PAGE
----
Our Rating: ★★★★☆
L Factor: Major lesbian content
Short Take: A clever and heartfelt homage to the noir (mostly, B) women-in-prison flicks.
Alternate Titles:
Year: 2009
Duration: 95 min
Language: USA/English
MPAA: Not Rated
Director: Steve Balderson
Writer: Frankie Krainz, Steve Balderson
Starring: Karen Black, Susan Traylor, Jane Wiedlin, Mink Stole, Stacy Cunningham, Jeff Dylan Graham, Starina Johnson, Pleasant Gehman, Betti O, Lady Monster, September Carter

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Stuck! Stuck! is a clever and heartfelt homage to the noir (mostly, B) women-in-prison flicks. As noted by screenwriter Frankie Krainz, Stuck has all the hallmarks of the genre, “a wrongly accused heroine, hard boiled dames, diabolical alliances, forbidden love, cat-fighting cuties, a sadistic warden, and corrupt prison guards.”

Setting up the story, the innocent and naive Daisy (Starina Johnson) sees her mother commit suicide, but a nosey neighbor, aptly played by the legendary Karen Black, frames the death as a murder, landing poor Daisy behind bars.

Daisy shares the cellblock with a quirky clutch of murderesses, including the sultry bad girl, Dutch (Pleasant Gehman) who, from the get-go, has an eye to seduce Daisy.

Other inmates include the religious zealot (the iconic, Mink Stole), and the black-widowesque husband-killer (Susan Traylor) and her mentally challenged Princess (Jane Wiedlin, from the Go Gos). Throw in the show-stealing Stacy Cunningham as the bad-ass guard, Amazon, and you have a lively cast that evokes emotions ranging from light-heartedness to lust and disgust.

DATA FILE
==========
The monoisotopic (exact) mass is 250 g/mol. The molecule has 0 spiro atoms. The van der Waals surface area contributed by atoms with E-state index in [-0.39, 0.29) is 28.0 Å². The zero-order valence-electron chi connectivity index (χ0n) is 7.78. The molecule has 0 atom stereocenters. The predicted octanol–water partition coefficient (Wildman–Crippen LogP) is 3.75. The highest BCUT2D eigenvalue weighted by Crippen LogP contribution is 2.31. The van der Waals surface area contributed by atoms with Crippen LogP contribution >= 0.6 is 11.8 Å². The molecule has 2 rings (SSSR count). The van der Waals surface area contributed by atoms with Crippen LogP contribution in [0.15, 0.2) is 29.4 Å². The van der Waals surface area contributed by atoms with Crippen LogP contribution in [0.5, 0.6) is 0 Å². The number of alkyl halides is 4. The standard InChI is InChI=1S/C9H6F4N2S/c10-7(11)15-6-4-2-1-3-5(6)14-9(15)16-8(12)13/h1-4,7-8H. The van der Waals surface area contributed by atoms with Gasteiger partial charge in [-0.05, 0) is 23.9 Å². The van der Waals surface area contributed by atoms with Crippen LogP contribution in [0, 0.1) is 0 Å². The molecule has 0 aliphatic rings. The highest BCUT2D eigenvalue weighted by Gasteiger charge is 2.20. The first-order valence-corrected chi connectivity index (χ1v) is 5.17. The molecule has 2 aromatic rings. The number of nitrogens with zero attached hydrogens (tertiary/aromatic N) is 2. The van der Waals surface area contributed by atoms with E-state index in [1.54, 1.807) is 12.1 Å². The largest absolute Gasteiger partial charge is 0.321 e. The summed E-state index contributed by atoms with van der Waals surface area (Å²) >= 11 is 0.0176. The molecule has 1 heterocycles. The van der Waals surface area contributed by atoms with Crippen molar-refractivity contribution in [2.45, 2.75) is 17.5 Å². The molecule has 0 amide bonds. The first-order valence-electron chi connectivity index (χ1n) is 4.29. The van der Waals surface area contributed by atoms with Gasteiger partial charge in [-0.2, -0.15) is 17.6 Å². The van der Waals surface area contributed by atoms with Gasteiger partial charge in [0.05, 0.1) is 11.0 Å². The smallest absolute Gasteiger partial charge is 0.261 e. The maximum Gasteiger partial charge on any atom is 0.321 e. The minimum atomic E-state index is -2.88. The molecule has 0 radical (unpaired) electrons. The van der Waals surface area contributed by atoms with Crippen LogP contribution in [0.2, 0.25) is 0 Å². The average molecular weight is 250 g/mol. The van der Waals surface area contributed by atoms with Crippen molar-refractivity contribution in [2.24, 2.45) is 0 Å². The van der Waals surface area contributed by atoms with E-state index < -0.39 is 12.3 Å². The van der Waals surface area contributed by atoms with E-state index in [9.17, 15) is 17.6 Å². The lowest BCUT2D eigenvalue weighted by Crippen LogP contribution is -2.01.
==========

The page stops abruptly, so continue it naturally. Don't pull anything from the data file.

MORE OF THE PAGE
The film was shot in black and white and sets the audience up to think the movie is set in the 1950s. However, intentional anachronisms give the movie a more timeless quality.

Stuck has a blatant lesbian theme (and a short portrayal of Daisy and Dutch enjoying each other’s company, though separated by bars). It should be noted, though, the film also has some (brief) graphic portrayals of death and rape that may bother some viewers.

Just being a women-in-prison movie, Stuck is in consideration for becoming a cult film. Adding in heavy-hitting cult favs like Karen Black and Mink Stole (and a rock star) almost seals the deal.

But don’t be fooled. Strong performances, subtle plot points and raw, “one-take” direction, by Steve Balderson (Firecracker) that balances cheese and pathos, make this a movie worth watching.  (CJ)